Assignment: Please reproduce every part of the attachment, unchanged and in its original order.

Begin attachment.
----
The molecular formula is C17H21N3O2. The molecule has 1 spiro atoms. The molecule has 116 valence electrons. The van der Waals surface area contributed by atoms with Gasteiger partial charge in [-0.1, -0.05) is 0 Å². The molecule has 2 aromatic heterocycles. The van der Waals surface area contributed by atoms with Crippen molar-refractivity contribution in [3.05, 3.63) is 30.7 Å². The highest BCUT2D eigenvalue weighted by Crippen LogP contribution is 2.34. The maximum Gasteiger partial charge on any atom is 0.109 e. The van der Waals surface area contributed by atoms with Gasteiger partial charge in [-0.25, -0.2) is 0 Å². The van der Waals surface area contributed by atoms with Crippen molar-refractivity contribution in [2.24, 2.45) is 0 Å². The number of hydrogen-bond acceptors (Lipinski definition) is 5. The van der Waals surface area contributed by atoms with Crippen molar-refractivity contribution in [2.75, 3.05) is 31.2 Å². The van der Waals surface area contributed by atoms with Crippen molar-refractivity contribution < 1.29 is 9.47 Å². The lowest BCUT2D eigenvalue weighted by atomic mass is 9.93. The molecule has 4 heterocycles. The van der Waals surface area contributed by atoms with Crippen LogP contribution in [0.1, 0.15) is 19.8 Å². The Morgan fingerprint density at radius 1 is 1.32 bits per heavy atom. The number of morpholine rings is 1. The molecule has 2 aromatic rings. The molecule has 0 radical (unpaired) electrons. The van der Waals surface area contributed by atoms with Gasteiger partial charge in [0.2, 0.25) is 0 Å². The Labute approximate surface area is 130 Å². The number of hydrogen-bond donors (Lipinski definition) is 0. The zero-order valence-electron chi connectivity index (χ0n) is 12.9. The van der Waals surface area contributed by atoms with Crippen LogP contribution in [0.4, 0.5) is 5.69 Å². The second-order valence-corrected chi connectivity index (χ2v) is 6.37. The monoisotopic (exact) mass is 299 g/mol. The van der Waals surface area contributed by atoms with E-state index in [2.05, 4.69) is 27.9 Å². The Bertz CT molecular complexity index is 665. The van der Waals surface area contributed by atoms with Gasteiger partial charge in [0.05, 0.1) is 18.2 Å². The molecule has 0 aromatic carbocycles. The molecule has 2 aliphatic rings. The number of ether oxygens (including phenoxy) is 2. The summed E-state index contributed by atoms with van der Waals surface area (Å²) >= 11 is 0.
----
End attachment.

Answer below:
The molecular formula is C17H21N3O2. The molecule has 1 spiro atoms. The molecule has 116 valence electrons. The van der Waals surface area contributed by atoms with Gasteiger partial charge in [-0.1, -0.05) is 0 Å². The molecule has 2 aromatic heterocycles. The van der Waals surface area contributed by atoms with Crippen molar-refractivity contribution in [3.05, 3.63) is 30.7 Å². The highest BCUT2D eigenvalue weighted by Crippen LogP contribution is 2.34. The maximum Gasteiger partial charge on any atom is 0.109 e. The van der Waals surface area contributed by atoms with Gasteiger partial charge in [-0.25, -0.2) is 0 Å². The van der Waals surface area contributed by atoms with Crippen molar-refractivity contribution in [2.24, 2.45) is 0 Å². The number of hydrogen-bond acceptors (Lipinski definition) is 5. The van der Waals surface area contributed by atoms with Crippen molar-refractivity contribution in [2.75, 3.05) is 31.2 Å². The van der Waals surface area contributed by atoms with Crippen molar-refractivity contribution < 1.29 is 9.47 Å². The lowest BCUT2D eigenvalue weighted by atomic mass is 9.93. The molecule has 4 heterocycles. The van der Waals surface area contributed by atoms with Crippen LogP contribution in [0.1, 0.15) is 19.8 Å². The Morgan fingerprint density at radius 1 is 1.32 bits per heavy atom. The number of morpholine rings is 1. The molecule has 2 aromatic rings. The molecule has 0 radical (unpaired) electrons. The van der Waals surface area contributed by atoms with Gasteiger partial charge in [0.2, 0.25) is 0 Å². The Labute approximate surface area is 130 Å². The number of hydrogen-bond donors (Lipinski definition) is 0. The zero-order valence-electron chi connectivity index (χ0n) is 12.9. The van der Waals surface area contributed by atoms with Crippen LogP contribution in [0.4, 0.5) is 5.69 Å². The second-order valence-corrected chi connectivity index (χ2v) is 6.37. The monoisotopic (exact) mass is 299 g/mol. The van der Waals surface area contributed by atoms with E-state index in [2.05, 4.69) is 27.9 Å². The Bertz CT molecular complexity index is 665. The van der Waals surface area contributed by atoms with Gasteiger partial charge in [0.05, 0.1) is 18.2 Å². The molecule has 0 aromatic carbocycles. The molecule has 2 aliphatic rings. The number of ether oxygens (including phenoxy) is 2. The summed E-state index contributed by atoms with van der Waals surface area (Å²) >= 11 is 0.